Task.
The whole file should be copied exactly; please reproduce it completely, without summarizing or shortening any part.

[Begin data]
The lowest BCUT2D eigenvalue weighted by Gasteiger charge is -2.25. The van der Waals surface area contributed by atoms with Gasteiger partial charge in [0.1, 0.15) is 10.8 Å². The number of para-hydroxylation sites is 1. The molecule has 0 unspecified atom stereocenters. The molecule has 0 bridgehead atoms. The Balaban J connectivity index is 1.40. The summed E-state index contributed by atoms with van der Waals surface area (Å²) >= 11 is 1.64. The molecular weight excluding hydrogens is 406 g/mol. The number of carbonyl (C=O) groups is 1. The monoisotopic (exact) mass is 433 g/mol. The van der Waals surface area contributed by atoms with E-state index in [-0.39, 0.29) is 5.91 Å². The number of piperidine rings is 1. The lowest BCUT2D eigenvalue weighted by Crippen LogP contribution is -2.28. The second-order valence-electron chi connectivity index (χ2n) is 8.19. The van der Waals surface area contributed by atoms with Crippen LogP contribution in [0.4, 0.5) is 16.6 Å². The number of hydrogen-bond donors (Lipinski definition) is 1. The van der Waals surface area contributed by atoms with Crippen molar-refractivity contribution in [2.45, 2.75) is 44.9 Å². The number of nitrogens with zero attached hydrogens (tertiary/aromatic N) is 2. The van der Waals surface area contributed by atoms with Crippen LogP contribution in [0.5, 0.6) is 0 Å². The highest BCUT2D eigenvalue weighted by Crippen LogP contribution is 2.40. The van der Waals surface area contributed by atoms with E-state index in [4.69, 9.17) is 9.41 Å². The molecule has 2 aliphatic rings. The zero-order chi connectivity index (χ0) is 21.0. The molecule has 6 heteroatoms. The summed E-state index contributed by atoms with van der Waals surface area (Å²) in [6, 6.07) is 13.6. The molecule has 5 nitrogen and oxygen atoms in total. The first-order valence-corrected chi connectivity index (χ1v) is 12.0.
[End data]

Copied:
The lowest BCUT2D eigenvalue weighted by Gasteiger charge is -2.25. The van der Waals surface area contributed by atoms with Gasteiger partial charge in [0.1, 0.15) is 10.8 Å². The number of para-hydroxylation sites is 1. The molecule has 0 unspecified atom stereocenters. The molecule has 0 bridgehead atoms. The Balaban J connectivity index is 1.40. The summed E-state index contributed by atoms with van der Waals surface area (Å²) >= 11 is 1.64. The molecular weight excluding hydrogens is 406 g/mol. The number of carbonyl (C=O) groups is 1. The monoisotopic (exact) mass is 433 g/mol. The van der Waals surface area contributed by atoms with E-state index in [-0.39, 0.29) is 5.91 Å². The number of piperidine rings is 1. The lowest BCUT2D eigenvalue weighted by Crippen LogP contribution is -2.28. The second-order valence-electron chi connectivity index (χ2n) is 8.19. The van der Waals surface area contributed by atoms with Crippen LogP contribution in [0.4, 0.5) is 16.6 Å². The number of hydrogen-bond donors (Lipinski definition) is 1. The van der Waals surface area contributed by atoms with Crippen molar-refractivity contribution in [2.45, 2.75) is 44.9 Å². The number of nitrogens with zero attached hydrogens (tertiary/aromatic N) is 2. The van der Waals surface area contributed by atoms with Crippen LogP contribution in [0.5, 0.6) is 0 Å². The highest BCUT2D eigenvalue weighted by Crippen LogP contribution is 2.40. The van der Waals surface area contributed by atoms with E-state index in [4.69, 9.17) is 9.41 Å². The molecule has 2 aliphatic rings. The zero-order chi connectivity index (χ0) is 21.0. The molecule has 6 heteroatoms. The summed E-state index contributed by atoms with van der Waals surface area (Å²) in [6, 6.07) is 13.6. The molecule has 5 nitrogen and oxygen atoms in total. The first-order valence-corrected chi connectivity index (χ1v) is 12.0.